The Train That Is Me

I had this whole other blog post planned for this week. (Actually, I had it planned for last week, too…)

But a few days ago my Camino friend Roy Howard posted this quote from Mark Nepo on his Instagram page, and every word of it just nailed me:

“Like most people I know, I struggle with taking too much on, with doing too many things, with moving too fast, with over committing. I’ve learned that I must move, quite simply, at the pace of what is real. While this pace may vary, life always seems diminished when I accelerate beyond my capacity to feel what is before me.

So no matter how many wonderful opportunities come my way, no matter the importance placed on these things by others who have my best interests at heart, I must somehow find a way to slow down the train-that-is-me until what I pass by is again seeable, touchable, feel-able. Otherwise, I will pass by everything – can put it all on my resume- but will have experienced and lived through nothing that is real.”

Three years ago, on a cold winter night at the end of a long week (at the end of a long month, at the end of a long year), I somewhat impulsively bought two tickets to Paris and announced that the Jusinos were taking a sabbatical for as long as Europe would let us stay (which turned out to be 90 days). At the time, I was fried to a crisp, my edges burned by that “moving too fast, over committing” pace, and I needed to just STOP for a while.


My 79-day pilgrimage from Le Puy to Finisterre was life giving and life changing. It forced me to slow down…literally, to less than 3 miles an hour. It made me put down my phone, look away from my few thousand friends on social media, and focus on the things and the people right in front of me.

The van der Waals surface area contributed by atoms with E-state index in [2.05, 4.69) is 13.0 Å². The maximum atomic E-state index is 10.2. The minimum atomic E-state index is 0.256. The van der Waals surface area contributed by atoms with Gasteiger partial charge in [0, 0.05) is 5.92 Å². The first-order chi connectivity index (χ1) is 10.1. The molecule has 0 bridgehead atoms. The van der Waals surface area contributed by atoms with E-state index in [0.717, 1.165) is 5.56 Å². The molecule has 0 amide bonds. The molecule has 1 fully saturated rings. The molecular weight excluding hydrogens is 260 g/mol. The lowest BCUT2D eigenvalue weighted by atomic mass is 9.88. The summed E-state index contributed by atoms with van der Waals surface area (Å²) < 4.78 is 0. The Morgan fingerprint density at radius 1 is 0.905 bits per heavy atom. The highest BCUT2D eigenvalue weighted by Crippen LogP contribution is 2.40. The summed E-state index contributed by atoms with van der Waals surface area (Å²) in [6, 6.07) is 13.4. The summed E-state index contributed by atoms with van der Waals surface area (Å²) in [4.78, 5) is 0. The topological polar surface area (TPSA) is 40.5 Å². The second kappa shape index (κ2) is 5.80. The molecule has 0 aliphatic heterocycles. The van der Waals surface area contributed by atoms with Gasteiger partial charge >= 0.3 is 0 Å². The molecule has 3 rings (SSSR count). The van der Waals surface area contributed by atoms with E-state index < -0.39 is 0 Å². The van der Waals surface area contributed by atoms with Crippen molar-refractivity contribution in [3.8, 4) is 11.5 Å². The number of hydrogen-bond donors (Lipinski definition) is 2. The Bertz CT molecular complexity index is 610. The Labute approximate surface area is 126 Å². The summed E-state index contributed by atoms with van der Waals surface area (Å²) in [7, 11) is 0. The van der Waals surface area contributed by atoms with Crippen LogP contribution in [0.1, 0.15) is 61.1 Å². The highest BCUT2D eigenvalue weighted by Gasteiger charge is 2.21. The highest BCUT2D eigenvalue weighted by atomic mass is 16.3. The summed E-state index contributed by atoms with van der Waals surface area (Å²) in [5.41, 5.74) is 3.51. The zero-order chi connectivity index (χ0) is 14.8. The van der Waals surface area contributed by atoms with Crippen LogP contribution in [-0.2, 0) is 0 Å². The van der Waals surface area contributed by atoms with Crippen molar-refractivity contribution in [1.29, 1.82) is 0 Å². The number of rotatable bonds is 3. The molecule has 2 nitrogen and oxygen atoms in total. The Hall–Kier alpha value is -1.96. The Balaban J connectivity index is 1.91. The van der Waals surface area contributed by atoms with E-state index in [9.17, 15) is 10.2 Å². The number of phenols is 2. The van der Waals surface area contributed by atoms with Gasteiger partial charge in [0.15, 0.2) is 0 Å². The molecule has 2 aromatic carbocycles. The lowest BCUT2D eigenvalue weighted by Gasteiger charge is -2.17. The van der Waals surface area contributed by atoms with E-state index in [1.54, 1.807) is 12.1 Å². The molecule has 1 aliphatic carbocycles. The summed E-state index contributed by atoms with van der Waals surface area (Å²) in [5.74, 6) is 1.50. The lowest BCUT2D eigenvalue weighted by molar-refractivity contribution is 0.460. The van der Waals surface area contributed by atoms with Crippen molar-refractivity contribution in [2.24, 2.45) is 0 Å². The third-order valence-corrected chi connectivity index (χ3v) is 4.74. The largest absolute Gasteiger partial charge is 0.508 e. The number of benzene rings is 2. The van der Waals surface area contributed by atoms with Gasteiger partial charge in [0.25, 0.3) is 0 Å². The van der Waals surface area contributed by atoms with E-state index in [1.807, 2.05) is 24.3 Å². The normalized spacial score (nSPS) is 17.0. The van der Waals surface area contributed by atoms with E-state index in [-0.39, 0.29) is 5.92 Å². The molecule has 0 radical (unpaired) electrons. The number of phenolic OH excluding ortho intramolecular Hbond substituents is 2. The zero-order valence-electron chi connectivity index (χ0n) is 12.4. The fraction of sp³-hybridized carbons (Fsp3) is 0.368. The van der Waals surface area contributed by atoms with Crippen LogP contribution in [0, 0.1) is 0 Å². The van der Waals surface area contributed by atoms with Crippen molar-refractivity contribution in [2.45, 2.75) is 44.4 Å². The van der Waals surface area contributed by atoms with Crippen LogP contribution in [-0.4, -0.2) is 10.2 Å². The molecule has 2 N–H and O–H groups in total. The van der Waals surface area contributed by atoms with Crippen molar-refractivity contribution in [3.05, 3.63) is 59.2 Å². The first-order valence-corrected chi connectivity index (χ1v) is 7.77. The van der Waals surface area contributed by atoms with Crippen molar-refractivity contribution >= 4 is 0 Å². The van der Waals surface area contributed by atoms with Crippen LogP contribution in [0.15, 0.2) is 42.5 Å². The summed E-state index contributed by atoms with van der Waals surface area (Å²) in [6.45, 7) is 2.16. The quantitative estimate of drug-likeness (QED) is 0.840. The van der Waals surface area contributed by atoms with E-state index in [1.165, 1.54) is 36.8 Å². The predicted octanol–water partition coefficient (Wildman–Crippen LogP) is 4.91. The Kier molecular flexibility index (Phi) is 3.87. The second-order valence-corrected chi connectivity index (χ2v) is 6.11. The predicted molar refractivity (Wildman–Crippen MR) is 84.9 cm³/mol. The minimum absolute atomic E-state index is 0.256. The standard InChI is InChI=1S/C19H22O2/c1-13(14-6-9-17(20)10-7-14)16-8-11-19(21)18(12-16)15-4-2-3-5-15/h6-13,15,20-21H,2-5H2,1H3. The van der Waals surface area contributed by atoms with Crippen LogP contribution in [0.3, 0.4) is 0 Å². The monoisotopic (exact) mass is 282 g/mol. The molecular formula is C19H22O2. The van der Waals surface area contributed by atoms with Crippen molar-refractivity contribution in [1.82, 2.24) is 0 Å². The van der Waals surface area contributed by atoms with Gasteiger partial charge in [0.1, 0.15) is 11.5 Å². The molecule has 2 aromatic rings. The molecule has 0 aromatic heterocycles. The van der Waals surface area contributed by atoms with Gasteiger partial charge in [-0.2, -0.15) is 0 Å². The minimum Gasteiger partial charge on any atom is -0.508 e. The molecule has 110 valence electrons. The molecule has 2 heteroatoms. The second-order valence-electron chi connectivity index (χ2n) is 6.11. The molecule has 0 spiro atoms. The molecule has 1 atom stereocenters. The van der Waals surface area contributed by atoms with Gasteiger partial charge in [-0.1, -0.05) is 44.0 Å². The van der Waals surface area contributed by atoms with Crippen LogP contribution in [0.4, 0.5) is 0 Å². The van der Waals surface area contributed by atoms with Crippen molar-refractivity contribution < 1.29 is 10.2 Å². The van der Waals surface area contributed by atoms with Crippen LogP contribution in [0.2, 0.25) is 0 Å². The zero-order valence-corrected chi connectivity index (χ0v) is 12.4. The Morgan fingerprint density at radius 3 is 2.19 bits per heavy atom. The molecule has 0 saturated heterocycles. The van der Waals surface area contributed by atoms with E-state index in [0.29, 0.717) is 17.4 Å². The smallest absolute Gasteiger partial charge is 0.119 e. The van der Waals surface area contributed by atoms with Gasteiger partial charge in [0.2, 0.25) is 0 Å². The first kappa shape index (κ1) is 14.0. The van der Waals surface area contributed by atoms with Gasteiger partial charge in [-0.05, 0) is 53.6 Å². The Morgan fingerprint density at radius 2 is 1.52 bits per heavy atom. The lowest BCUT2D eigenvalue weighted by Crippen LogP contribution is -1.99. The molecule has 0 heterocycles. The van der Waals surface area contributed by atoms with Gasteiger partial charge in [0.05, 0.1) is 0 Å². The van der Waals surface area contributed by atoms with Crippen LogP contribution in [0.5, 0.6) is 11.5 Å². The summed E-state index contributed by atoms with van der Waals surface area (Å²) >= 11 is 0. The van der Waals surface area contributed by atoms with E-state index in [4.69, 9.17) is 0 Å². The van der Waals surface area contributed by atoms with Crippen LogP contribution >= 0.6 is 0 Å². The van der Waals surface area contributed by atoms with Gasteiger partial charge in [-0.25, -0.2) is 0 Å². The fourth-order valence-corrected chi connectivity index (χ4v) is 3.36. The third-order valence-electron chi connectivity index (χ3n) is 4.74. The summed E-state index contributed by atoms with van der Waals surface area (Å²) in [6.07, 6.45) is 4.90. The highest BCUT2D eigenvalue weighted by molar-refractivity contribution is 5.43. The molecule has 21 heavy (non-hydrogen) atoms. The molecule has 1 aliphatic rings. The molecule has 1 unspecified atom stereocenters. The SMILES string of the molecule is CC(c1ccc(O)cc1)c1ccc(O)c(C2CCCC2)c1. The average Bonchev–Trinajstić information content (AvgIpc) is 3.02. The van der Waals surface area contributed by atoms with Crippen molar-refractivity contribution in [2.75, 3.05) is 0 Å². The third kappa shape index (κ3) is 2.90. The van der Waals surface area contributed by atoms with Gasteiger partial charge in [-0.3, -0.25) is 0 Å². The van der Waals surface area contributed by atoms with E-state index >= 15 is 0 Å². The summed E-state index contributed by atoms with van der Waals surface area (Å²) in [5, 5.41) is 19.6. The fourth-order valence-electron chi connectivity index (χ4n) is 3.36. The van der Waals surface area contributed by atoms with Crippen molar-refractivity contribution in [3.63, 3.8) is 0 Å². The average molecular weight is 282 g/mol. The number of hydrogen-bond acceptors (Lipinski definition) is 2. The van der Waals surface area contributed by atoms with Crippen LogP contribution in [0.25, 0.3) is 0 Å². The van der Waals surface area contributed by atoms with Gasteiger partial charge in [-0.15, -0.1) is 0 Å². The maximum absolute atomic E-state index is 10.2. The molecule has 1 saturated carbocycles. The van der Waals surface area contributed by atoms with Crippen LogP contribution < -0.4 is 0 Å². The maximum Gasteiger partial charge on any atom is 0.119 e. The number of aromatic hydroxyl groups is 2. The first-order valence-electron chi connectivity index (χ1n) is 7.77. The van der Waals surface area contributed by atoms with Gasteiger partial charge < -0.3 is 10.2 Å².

Three years later, though? I confess that the train-that-is-me is once again hurtling way too fast. 2018 has started with a vengeance; I was already overcommitted, professionally and personally, and then I got hit sideways by some stuff that I didn’t have any emotional or mental space left to deal with. For the past two months, I’ve had my head down and my shields up, barreling through encounters that required more patience and sensitivity than I could muster.

I knew it was bad when I realized I’d stopped walking. It’s faster to drive to the grocery store and the office. There’s no time for the park. Maybe I’ll just stay home and not go anywhere. People take too much time and energy.

Ouch. Okay, time to put some brakes on this train.

So you know what I did?

On a cold winter night at the end of a long week, I bought two tickets to Paris.

The Jusinos are Camino-bound once again.

We leave on May 8, and will be in Europe for just three weeks this time, rather than three months. (We’re still bound by the limits of American vacation plans.)

We’re headed for Camino Norte, that glorious stretch of trail along Spain’s northern coast. We’ll start in Irun, or maybe Biarritz, and go as far as we can before we need to turn around and go home.

There are still a lot of details to work out (I’m going to be spending a lot of time on this page at Nadine Walks), but just making the commitment and blocking the calendar feel like I’ve started to pull the emergency brake.

More to come, as the planning unfolds. As for today, I think it’s time for a walk.


Published by beth jusino

Editor. Writer. Teacher. Pilgrim. At home in the Pacific Northwest.

3 thoughts on “The Train That Is Me

  1. This post resonates so powerfully with me, i just love it. I totally get your friends words and i totally get booking those flights. It makes me feel sad when I read your words about things getting so rough you even stopped walking. Thats our measure isn’t it. When there’s no walking something is badly wrong. The other symbol is the snail for me, the reminder hits home when I see a snail. It’s time to slowwww down Andrea, breathe. All the best for your next trip. Buen camino.


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